So I've been delighted with the difference it's made to training. I seem to be going just as fast but for the racing, particularly at the moment, I'm doing cycle- cross races which is only a 45- or 60-minute race on a bike. The course is very twisted and turny. On the face of it, it looks like a time trial but actually it's really a series of short sprints and so you're constantly tapping into all that power and I've noticed a significant decrease in power, which is probably mostly actually just maybe I've not been training as hard. It's very difficult to tease this out but knowing what you know, would you suggest adding back in some carbs then and when would you do that?
Dominic: Yeah, that's a good question. I think it really depends on the person's physiology and their carbohydrate tolerance. You need to experiment. I know it doesn't seem to answer the question but I think a person needs to take it upon themselves to try --
The ketogenic diet is a big, big radical shift for most people that are carbohydrate-performing athletes. And I think for them to give it an honest try, they've got to give it a minimum of like to four to six weeks to start to get the benefits, and I say like two to three months really. I think you keep getting benefits beyond a year, like the more you do the ketogenic diet, the more benefits you derive from it and the easier it becomes too on a day-to-day basis just to eat low carb, so I think that needs to be appreciated.
But I think I would really urge people to kind of do a self-experiment and measure out the kind of carbohydrates that they give themselves during exercise, pre- and intra-workout, and also even it's a good idea and it's relatively inexpensive to measure your blood glucose levels. So, if your glucose goes really high, it would indicate that you are giving your body more carbohydrates than it can use, so you want to be able to titrate in the carbohydrates and to ensure that your glucose levels do not go too high because you are kind of spilling over, if you will.
Dominic: A glucometer is a pretty useful performance enhancement tool and I've seen a couple of athletes that I know, all they use -- they don't even check ketone. They just use a glucometer and then basically they say they have been able to radically alter their body composition and also enhance their performance just by titrating in the carbohydrates.
Now, these people are not -- well, one person is a ketogenic diet follower. Most of these are basically guys that follow a high carbohydrate diet and they titrate in the amount of carbohydrates they need simply by tracking their blood glucose response to a meal and then they know how much they can tolerate and they know how much would be needed to optimize their performance based on a combination of objective measurements with the glucose meter and subjective measurements, kind of how they feel and their GI tolerance and a variety of things.
Chris: That was an enormously useful tool for me, and there is really no reason -- we talked about this before in the podcast, but there is really no reason not to do it. You can buy one of these meters for $7 from Amazon.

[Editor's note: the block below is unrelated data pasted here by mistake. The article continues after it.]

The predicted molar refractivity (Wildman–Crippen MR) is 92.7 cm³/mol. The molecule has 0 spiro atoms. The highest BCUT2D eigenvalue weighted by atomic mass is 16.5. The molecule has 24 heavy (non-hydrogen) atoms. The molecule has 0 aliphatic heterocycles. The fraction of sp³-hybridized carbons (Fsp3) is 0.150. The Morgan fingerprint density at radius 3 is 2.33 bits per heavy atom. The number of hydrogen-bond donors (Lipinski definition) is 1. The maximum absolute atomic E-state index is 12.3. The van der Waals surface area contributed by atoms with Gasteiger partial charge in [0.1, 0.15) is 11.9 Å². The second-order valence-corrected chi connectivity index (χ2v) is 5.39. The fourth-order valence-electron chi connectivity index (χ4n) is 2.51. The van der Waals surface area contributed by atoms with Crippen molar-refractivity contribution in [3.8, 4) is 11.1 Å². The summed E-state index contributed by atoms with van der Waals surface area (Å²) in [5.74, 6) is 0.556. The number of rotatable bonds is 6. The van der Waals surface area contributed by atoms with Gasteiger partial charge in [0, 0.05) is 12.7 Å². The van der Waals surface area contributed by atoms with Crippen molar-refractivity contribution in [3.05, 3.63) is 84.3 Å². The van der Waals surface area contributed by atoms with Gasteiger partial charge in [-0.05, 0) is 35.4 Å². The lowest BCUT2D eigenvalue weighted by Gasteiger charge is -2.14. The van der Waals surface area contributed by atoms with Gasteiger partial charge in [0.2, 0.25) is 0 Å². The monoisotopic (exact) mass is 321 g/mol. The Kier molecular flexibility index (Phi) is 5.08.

Chris: So it's just ridiculous not to even do it. Yeah, the other thing I have been using is UCAN SuperStarch, which I found has been really useful for this. So, I'm really sensitive to carbs and even a few squares of chocolate will send my blood glucose north of 120 but UCAN SuperStarch doesn't do that. It really has minimal impact on my blood sugar at all. It's almost unmeasurable, so that stuff would be an awesome trick.
Dominic: Yeah, I've tried a few of those resistant-type starches and had the similar experience. It never goes above 100 for me even if I take a pretty big dose.
ChrisI think it is actually it might be the second worst tasting substance after -- maybe. I'm not sure. But while we are still talking about keto-adaption, I wanted to talk to you about oxidative stress. So, one of things I have been doing over the years is running this organic acids test. It's made by Genova Diagnostics and they have a couple of markers on there where they are looking at these organic acids and the urine that claims to show levels of oxidative stress of both cell turnover and damage to the DNA itself. I've noticed a quite significant reduction in oxidative stress in switching to a ketogenic diet. Again, it is very difficult to tease out. There is no control obviously, but I'm right in thinking then that there is a plausible mechanism there that the ketogenic diet does reduce oxidative stress?
Dominic: Yeah, yeah. There is evidence in our lab and in other people's labs that support it. There was a publication in science actually that suggested that -- well, it didn't suggest. It showed convincingly that beta-hydroxybutyrate, the primary ketone body is a powerful endogenous histone deacetylase inhibitor, HDAC inhibitor, I guess.
That's a very hot area of pharmaceutical research is developing synthetic agents to work the same way to target histone deacetylase, and in doing so that can upregulate a number of endogenous antioxidant mechanisms and perhaps allowing your body to withstand the greater oxidative stress. We think that's just one of the mechanisms involved in there that it can work acutely because we have actually given ketones and given induced oxidative stress and it can blunt that but I think over time it can also influence gene regulation that can provide the body with better antioxidant defenses and the science is pretty solid behind that.
Chris: Yeah, it's fascinating.